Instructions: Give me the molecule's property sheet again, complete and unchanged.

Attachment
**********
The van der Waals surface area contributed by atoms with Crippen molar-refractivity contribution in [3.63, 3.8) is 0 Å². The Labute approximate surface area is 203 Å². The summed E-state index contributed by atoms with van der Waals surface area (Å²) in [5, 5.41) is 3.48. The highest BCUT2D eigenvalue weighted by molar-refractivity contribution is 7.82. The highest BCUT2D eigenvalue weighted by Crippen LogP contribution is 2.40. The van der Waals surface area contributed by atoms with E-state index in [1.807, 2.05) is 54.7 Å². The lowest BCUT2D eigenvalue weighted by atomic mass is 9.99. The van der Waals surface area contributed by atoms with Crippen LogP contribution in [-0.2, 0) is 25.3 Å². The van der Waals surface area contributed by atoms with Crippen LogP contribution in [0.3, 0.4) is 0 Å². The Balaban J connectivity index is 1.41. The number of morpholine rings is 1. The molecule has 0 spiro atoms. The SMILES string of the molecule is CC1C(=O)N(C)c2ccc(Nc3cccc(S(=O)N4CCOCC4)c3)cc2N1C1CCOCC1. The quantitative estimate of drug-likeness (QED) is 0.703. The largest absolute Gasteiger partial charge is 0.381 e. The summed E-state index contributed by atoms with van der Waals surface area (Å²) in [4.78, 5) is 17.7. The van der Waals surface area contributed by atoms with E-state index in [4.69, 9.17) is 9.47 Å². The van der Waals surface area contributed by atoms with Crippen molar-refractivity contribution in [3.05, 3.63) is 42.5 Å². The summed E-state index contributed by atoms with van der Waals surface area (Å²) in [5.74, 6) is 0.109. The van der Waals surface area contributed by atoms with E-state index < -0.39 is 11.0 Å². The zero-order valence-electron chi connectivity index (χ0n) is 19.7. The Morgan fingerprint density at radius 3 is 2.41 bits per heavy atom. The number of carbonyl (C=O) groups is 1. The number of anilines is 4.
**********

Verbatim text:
The van der Waals surface area contributed by atoms with Crippen molar-refractivity contribution in [3.63, 3.8) is 0 Å². The Labute approximate surface area is 203 Å². The summed E-state index contributed by atoms with van der Waals surface area (Å²) in [5, 5.41) is 3.48. The highest BCUT2D eigenvalue weighted by molar-refractivity contribution is 7.82. The highest BCUT2D eigenvalue weighted by Crippen LogP contribution is 2.40. The van der Waals surface area contributed by atoms with E-state index in [1.807, 2.05) is 54.7 Å². The lowest BCUT2D eigenvalue weighted by atomic mass is 9.99. The van der Waals surface area contributed by atoms with Crippen LogP contribution in [-0.2, 0) is 25.3 Å². The van der Waals surface area contributed by atoms with Crippen LogP contribution in [0.3, 0.4) is 0 Å². The Balaban J connectivity index is 1.41. The number of morpholine rings is 1. The molecule has 0 spiro atoms. The SMILES string of the molecule is CC1C(=O)N(C)c2ccc(Nc3cccc(S(=O)N4CCOCC4)c3)cc2N1C1CCOCC1. The quantitative estimate of drug-likeness (QED) is 0.703. The largest absolute Gasteiger partial charge is 0.381 e. The summed E-state index contributed by atoms with van der Waals surface area (Å²) in [4.78, 5) is 17.7. The van der Waals surface area contributed by atoms with E-state index in [4.69, 9.17) is 9.47 Å². The van der Waals surface area contributed by atoms with Crippen molar-refractivity contribution in [3.05, 3.63) is 42.5 Å². The summed E-state index contributed by atoms with van der Waals surface area (Å²) in [5.74, 6) is 0.109. The van der Waals surface area contributed by atoms with E-state index < -0.39 is 11.0 Å². The zero-order valence-electron chi connectivity index (χ0n) is 19.7. The Morgan fingerprint density at radius 3 is 2.41 bits per heavy atom. The number of carbonyl (C=O) groups is 1. The number of anilines is 4.